While examining the inside of the mouth is already a typical part of a regular dental check-up, for many people it is also worth scheduling an appointment for an oral cancer screening. The American Cancer Society predicts that more than 53,000 people will be diagnosed with oropharyngeal or oral cavity cancer in 2020, and together…
Ask a Complete Health Dentist: What Does an Oral Cancer Screening Involve?
According to the American Cancer Society, over 30,000 new oral cancer cases are discovered yearly, with up to 7000 of that number resulting in death. Fortunately, routine oral cancersscreening allows the complete health dentist to diagnose the condition in its early stages, during which chances of successful treatment are higher.
An overview of oral cancer
Oral cancer is a life-threatening condition that starts without any noticeable sign at first. Therefore, the screening done by the dentist is imperative. Oral cancer can start from different histologic types, including teratoma, melanoma and adenocarcinoma. The most prevalent oral cancer is the malignant squamous cell carcinoma, which starts around the lip and mouth tissues. Oral cancer can start from different oral cavity parts or maxillofacial areas, including the mouth, tongue, lips, gums, face, salivary glands, and the oropharyngeal areas. Up to 75 percent of oral cancer cases can be traced to lifestyle habits such as tobacco use, smoking and alcohol intake.
Oral cancer screening
The treatment has a higher success rate when patients get an oral cancer diagnosis in the early stages. Patients need to visit the dentist immediately if they notice any anomaly around the tongue, gums or mouth area. During the oral cancer examination, the dentist will carefully check the oral and maxillofacial areas for signs of pathologic changes. They will be looking for signs like:
- Red patches around the tongue surfaces, mouth floor, as well as persistent white or pink that refuse to heal and sores that heal slowly and are prone to bleeding, could be a sign of cancerous changes.
- Lumps – any form of tissue thickening around the oral cavity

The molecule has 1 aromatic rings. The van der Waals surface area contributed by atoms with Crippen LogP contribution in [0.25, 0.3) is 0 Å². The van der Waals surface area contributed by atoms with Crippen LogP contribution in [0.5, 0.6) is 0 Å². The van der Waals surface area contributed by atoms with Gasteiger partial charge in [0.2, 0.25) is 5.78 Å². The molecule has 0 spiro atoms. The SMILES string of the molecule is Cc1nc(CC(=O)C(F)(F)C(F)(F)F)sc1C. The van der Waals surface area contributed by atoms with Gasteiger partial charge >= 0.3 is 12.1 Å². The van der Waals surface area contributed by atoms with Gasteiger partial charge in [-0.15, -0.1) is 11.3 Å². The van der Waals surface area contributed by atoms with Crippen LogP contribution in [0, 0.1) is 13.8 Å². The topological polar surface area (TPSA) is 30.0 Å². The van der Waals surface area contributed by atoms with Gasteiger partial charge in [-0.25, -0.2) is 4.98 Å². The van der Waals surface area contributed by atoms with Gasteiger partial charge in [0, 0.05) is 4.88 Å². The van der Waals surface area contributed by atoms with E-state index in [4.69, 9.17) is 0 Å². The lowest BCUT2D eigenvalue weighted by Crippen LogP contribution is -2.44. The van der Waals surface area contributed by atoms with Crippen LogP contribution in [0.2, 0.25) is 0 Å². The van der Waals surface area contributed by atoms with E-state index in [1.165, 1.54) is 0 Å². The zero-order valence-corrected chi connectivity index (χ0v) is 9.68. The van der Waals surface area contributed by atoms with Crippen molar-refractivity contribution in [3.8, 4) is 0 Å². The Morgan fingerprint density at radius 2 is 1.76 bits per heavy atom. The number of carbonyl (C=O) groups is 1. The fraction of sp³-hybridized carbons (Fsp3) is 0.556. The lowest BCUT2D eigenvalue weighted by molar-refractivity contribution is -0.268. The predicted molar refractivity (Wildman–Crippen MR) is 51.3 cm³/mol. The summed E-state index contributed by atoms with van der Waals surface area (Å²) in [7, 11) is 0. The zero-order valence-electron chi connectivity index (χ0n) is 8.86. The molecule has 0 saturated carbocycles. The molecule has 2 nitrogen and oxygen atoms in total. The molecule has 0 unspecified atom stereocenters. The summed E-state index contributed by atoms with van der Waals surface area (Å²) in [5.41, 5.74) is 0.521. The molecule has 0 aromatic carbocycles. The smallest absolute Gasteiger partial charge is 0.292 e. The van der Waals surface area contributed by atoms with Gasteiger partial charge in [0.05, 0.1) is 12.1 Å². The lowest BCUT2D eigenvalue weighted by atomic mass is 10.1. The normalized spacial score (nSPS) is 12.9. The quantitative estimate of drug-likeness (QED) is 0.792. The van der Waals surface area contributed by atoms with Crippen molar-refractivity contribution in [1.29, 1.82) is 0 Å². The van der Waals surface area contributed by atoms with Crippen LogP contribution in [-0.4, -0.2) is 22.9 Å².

- Leucoplakia – tough, slightly elevated lesion that appears white or gray at any part of the mouth. Leucoplakia can indicate cancer or turn cancerous without treatment.
Oral cancer screening is a comfortable and straightforward procedure. There is a visual and physical examination, during which the dental professional will search for anomalies and touch the face, neck and glands for abnormal bumps or lumps. Some dentists use lasers during oral cancer screening to detect pathologic changes from normal tissues. The laser can reach beyond the surface of the oral tissues and reveal lesions hidden from the naked eyes.
In case the dentist finds any abnormality like lesions, lumps or leukoplakia, they will immediately request additional tests and develop a treatment plan. This could involve watching the lesions to see if they disappear after a few weeks. If there is no significant improvement, the dentist will perform a biopsy of the area, which means test tissue or cell samples for cancer. The biopsy will help detect the actual progress of the condition and the severity of the oral lesion.
The dentist will make a diagnosis of oral cancer if the epithelium’s basement membrane is damaged. Malignant cancers can quickly spread to other oral and maxillofacial areas, causing significant complications. Treatment methods depend on the actual diagnosis, but the process often includes radiation therapy, excision and chemotherapy.
The complete health dentist will check for changes and lesions when you visit the dental office for oral cancer. Dental professionals typically recommend undergoing the screening at least once annually.
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